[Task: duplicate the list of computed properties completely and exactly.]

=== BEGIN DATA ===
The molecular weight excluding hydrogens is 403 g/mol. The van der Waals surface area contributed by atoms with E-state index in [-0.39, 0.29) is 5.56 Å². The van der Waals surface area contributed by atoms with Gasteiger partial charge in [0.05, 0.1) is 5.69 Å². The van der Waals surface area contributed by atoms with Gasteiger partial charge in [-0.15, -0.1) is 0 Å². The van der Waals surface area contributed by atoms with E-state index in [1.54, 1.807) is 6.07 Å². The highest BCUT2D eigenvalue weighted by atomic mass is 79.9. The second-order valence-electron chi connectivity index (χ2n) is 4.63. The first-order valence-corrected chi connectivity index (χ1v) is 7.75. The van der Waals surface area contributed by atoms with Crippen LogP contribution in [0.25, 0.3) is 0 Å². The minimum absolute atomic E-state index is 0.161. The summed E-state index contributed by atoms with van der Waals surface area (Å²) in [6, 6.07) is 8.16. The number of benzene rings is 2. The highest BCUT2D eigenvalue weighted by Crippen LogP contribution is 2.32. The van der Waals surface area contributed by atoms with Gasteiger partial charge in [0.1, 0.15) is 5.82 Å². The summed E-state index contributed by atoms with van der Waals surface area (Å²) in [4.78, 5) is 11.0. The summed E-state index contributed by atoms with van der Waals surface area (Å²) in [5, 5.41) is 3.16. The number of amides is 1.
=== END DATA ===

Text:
The molecular weight excluding hydrogens is 403 g/mol. The van der Waals surface area contributed by atoms with E-state index in [-0.39, 0.29) is 5.56 Å². The van der Waals surface area contributed by atoms with Gasteiger partial charge in [0.05, 0.1) is 5.69 Å². The van der Waals surface area contributed by atoms with Gasteiger partial charge in [-0.15, -0.1) is 0 Å². The van der Waals surface area contributed by atoms with E-state index in [1.54, 1.807) is 6.07 Å². The highest BCUT2D eigenvalue weighted by atomic mass is 79.9. The second-order valence-electron chi connectivity index (χ2n) is 4.63. The first-order valence-corrected chi connectivity index (χ1v) is 7.75. The van der Waals surface area contributed by atoms with Crippen LogP contribution in [0.25, 0.3) is 0 Å². The minimum absolute atomic E-state index is 0.161. The summed E-state index contributed by atoms with van der Waals surface area (Å²) in [6, 6.07) is 8.16. The number of benzene rings is 2. The highest BCUT2D eigenvalue weighted by Crippen LogP contribution is 2.32. The van der Waals surface area contributed by atoms with Gasteiger partial charge in [0.1, 0.15) is 5.82 Å². The summed E-state index contributed by atoms with van der Waals surface area (Å²) in [4.78, 5) is 11.0. The summed E-state index contributed by atoms with van der Waals surface area (Å²) in [5, 5.41) is 3.16. The number of amides is 1.